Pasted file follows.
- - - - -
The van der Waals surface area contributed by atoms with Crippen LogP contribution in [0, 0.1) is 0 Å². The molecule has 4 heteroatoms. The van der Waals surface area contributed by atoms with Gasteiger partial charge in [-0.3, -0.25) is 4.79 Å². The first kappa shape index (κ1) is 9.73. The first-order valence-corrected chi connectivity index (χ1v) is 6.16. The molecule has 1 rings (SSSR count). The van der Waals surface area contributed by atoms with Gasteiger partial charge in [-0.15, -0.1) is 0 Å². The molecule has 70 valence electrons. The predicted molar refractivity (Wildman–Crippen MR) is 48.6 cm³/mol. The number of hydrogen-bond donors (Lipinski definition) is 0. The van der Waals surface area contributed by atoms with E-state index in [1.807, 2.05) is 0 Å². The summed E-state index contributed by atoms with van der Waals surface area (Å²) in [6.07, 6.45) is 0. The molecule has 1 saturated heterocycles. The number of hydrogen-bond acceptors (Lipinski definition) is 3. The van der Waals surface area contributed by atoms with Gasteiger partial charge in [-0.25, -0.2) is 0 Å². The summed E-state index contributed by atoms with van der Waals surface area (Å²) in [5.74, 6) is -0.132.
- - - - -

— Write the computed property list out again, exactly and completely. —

The van der Waals surface area contributed by atoms with Crippen LogP contribution in [0, 0.1) is 0 Å². The molecule has 4 heteroatoms. The van der Waals surface area contributed by atoms with Gasteiger partial charge in [-0.3, -0.25) is 4.79 Å². The first kappa shape index (κ1) is 9.73. The first-order valence-corrected chi connectivity index (χ1v) is 6.16. The molecule has 1 rings (SSSR count). The van der Waals surface area contributed by atoms with Gasteiger partial charge in [-0.15, -0.1) is 0 Å². The molecule has 70 valence electrons. The predicted molar refractivity (Wildman–Crippen MR) is 48.6 cm³/mol. The number of hydrogen-bond donors (Lipinski definition) is 0. The van der Waals surface area contributed by atoms with E-state index in [1.807, 2.05) is 0 Å². The summed E-state index contributed by atoms with van der Waals surface area (Å²) in [6.07, 6.45) is 0. The molecule has 1 saturated heterocycles. The number of hydrogen-bond acceptors (Lipinski definition) is 3. The van der Waals surface area contributed by atoms with Gasteiger partial charge in [-0.25, -0.2) is 0 Å². The summed E-state index contributed by atoms with van der Waals surface area (Å²) in [5.74, 6) is -0.132.